" to anchor Kelly Evans. Both moments revealed a side of his character than until that moment had been somewhat off the radar. "You're coming off as pretty thin-skinned in your interviews," Megyn Kelly of Fox News told the senator.
Hillary Clinton's 'immigrant' grandparents:
Thus far, Clinton has had a fairly smooth opening but during her first week on the trail, she did make a minor mistake. While speaking in Norwalk, Iowa, Clinton said during a discussion about immigration reform that "all my grandparents, you know, came over here" even though only one was really an immigrant.
Her staff corrected the statements. "Her grandparents always spoke about the immigrant experience and, as a result she has always thought of them as immigrants. As has been correctly pointed out, while her grandfather was an immigrant, it appears that Hillary's grandmother was born shortly after her parents and siblings arrived in the U.S. in the early 1880s."
Clinton's campaign video seemed pitch perfect to many observers, as she largely removed herself from the story line. Her drive to Iowa demonstrated that she isn't likely to repeat the kinds of mistakes that she made in 2008 when she failed to take the nuts and bolts of caucus organization seriously. Although the entire opening certainly had the flavor of a made for television event, it has generally been well-received.
Clearly the biggest "gaffe" in the run-up to the Clinton campaign was in how she handled the story of her use of a private server rather than the State Department email system. Although she dragged out the campaign announcement, she certainly should have had more of the team in place given how much attention she would receive. At first she stumbled in her response, giving the accusers time to spin the story as reflecting a tendency to hide information and suggesting that she was still the untruthful person so many people suspected.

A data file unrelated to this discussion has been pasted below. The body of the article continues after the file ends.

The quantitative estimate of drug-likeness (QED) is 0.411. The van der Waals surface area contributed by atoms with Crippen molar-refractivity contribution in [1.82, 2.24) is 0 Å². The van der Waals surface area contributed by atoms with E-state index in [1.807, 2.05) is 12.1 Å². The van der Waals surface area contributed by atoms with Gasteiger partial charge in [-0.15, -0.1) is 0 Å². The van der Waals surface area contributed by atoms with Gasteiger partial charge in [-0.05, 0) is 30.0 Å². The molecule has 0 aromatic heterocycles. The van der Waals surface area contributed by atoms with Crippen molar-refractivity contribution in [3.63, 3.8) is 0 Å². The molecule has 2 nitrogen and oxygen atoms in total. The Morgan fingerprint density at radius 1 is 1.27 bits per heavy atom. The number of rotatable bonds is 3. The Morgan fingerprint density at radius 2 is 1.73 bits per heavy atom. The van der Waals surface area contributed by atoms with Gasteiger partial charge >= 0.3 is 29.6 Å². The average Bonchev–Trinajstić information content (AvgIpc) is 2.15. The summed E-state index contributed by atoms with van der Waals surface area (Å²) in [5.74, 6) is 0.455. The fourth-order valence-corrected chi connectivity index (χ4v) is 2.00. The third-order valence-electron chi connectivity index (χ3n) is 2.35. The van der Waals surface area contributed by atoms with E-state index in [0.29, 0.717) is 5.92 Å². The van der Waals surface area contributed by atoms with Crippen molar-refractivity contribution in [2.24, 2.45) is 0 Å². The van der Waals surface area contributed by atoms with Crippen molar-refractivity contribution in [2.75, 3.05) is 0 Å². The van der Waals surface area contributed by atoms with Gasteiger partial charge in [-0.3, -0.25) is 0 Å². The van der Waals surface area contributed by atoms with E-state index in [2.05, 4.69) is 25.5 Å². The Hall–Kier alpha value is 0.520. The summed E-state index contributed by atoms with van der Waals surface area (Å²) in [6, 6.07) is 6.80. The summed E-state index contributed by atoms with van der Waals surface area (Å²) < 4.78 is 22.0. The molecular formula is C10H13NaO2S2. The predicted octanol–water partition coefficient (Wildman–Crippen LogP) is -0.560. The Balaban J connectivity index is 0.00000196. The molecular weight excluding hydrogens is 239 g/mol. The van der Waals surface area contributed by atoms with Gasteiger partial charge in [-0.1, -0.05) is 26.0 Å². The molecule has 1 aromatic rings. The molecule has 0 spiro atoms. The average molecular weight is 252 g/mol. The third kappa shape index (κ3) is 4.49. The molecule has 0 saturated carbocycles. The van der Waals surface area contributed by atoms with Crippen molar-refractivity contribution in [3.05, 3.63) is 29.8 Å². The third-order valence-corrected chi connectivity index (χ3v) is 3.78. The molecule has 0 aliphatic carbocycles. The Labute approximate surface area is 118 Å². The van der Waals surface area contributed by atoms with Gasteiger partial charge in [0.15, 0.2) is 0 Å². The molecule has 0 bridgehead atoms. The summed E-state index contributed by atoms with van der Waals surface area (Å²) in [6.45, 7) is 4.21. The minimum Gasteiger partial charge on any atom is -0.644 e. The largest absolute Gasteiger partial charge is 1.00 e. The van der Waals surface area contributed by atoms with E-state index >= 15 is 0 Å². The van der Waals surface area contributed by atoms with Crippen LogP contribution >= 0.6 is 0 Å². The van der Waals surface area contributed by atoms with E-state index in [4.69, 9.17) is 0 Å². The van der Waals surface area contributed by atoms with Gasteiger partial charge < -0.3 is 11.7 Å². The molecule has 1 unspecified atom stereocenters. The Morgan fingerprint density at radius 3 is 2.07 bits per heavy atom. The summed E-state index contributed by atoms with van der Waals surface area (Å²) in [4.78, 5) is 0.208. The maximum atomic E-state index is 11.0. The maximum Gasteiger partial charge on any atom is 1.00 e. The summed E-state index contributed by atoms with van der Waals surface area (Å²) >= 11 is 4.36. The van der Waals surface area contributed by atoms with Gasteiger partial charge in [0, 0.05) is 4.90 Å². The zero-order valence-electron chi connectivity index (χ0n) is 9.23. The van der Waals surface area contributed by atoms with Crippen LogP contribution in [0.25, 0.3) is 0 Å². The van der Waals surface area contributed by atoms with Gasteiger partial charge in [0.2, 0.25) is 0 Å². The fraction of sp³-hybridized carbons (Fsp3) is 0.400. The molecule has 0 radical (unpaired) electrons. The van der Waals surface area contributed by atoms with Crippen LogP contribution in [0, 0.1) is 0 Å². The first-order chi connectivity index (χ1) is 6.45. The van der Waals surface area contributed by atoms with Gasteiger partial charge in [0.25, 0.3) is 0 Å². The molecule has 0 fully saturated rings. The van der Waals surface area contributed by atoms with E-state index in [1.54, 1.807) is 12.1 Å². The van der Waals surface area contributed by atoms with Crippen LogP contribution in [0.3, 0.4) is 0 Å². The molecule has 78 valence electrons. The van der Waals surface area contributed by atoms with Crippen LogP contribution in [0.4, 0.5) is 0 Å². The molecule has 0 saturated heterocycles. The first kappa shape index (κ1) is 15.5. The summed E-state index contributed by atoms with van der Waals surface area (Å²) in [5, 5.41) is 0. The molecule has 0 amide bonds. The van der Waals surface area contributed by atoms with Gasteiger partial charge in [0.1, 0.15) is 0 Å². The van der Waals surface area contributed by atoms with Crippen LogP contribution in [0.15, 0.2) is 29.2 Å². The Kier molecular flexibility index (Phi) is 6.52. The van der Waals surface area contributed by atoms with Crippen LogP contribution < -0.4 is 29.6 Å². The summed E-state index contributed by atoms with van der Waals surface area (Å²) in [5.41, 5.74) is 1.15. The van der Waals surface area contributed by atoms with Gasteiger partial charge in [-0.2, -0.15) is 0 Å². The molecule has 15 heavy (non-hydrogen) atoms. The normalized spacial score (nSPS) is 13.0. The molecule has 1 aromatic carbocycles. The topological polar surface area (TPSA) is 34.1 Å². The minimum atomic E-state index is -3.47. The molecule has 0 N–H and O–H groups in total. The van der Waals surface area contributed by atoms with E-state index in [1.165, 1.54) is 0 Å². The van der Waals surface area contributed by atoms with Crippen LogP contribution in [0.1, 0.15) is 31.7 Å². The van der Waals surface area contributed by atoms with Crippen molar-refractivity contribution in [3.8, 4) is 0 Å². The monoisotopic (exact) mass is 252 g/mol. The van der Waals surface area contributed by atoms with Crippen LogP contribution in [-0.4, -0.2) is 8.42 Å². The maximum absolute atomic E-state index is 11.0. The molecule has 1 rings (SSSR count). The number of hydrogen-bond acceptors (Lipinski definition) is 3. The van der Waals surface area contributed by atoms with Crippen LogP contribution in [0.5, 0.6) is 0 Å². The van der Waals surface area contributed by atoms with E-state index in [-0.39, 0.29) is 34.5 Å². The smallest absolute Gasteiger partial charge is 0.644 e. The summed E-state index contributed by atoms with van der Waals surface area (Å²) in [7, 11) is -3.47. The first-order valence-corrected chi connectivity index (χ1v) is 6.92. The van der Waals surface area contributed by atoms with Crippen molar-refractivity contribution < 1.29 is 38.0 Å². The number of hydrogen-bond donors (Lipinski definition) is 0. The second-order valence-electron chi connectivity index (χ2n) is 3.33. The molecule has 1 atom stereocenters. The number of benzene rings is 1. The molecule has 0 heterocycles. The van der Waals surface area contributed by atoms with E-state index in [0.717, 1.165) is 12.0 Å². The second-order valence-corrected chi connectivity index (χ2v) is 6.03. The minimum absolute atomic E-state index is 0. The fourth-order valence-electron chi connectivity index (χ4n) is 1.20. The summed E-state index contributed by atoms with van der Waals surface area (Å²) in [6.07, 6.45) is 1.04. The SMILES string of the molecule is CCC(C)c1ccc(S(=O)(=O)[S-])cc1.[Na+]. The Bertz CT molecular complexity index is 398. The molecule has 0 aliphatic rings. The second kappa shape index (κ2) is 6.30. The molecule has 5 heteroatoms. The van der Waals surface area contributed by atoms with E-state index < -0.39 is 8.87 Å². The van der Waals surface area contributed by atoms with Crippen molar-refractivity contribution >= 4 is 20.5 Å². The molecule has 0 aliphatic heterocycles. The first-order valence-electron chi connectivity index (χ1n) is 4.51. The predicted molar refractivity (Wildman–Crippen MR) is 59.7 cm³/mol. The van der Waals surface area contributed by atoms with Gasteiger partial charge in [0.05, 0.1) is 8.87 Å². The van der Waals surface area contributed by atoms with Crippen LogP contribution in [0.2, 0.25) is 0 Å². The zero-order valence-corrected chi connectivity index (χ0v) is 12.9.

Marco Rubio a victim of timing?
Rubio announced his presidential run after the biggest announcement of them all: Hillary Clinton. Given that Rubio is not one of the most well-known of the candidates, outside of Republican political circles, his timing was not perfect. The announcement was overshadowed by Clinton's video and drive to Iowa.
Coming on the heels of Obama's historic discussions with Cuba, the timing and sequence didn't help the senator to get the kind of initial buzz that he was hoping for. Although in the long run this won't make a difference, it might have been wise for him to delay the announcement and give his campaign some breathing space.
All of these are still relatively small missteps in the very start of the campaign. And we know from social scientists than individual gaffes and mistakes don't really have a big impact on the outcome of these contests, so much as the "fundamentals" like the ability to raise campaign contributions and the endorsements from political elites.
Still, mistakes can play a role in campaigns. While individual mistakes might be fleeting, collectively, these kinds of moments can shape how voters think of candidates when the time comes for a vote.